I only watched that first episode which introduced Jacko and his boss ( Gary Waldhorn ) and saw Jacko trying to date two girls at once in different parts of the same pub. I thought it was crap and saw no more of the Dulux-coated lothario's adventures. However it was popular and ran for 5 series until 1991.
As with Carla Lane and Bread , Brush Strokes was the last major success for the Esmonde-Larbey team, their nineties efforts such as Mulberry which also starred Howman, leaving little impression.
Friday, 18 August 2017
First viewed : 31 August 1986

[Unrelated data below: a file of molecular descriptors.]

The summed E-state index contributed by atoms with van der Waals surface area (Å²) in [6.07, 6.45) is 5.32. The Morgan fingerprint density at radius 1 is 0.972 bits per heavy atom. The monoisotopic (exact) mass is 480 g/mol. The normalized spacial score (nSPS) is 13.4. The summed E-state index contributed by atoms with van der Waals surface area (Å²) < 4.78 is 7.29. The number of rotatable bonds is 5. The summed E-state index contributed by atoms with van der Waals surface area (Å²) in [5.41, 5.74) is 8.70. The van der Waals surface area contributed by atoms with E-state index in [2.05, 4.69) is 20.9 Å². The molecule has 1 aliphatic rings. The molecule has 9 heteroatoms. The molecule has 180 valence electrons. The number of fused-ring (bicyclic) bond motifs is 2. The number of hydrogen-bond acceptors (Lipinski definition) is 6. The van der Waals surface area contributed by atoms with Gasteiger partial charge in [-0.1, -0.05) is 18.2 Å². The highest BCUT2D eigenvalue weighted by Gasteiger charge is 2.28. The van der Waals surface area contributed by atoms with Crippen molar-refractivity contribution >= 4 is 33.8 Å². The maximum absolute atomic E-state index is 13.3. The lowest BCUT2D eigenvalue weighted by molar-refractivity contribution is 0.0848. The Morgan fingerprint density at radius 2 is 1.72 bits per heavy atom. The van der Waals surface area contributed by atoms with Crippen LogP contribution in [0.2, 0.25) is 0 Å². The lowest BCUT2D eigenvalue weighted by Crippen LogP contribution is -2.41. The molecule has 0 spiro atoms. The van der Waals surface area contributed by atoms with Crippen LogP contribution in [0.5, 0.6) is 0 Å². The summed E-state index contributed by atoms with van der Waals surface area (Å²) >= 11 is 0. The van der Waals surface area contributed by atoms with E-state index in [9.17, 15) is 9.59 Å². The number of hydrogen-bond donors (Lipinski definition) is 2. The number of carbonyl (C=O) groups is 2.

This series seems half-forgotten now but in 1986 it was deeply controversial. It was based on a book of the same name by William Allison and John Fairley published in 1978 adapted for the screen by Alan Bleasdale. It traced the career of a criminal called Percy Toplis who had spells in the army and was shot dead by police near Penrith in 1920 while on the run for the murder of a taxi driver . While in the army, he sometimes posed as an officer, with a monocle as part of his disguise, to pull girls or impress friends . That much is undisputed. However the book alleged that Toplis was the ringleader of the Etaples mutiny of 1917 and that he was pursued after the war by the Secret Service who arranged the ambush leading to his death. Historians with no axe to grind pointed out that the records showed that Toplis's regiment was on its way to India at the time of the mutiny, an event that the authors had greatly exaggerated. This led Tory politicians and the Daily Mail to excoriate the BBC for supposed left wing bias for advertising the drama as "a true-life story".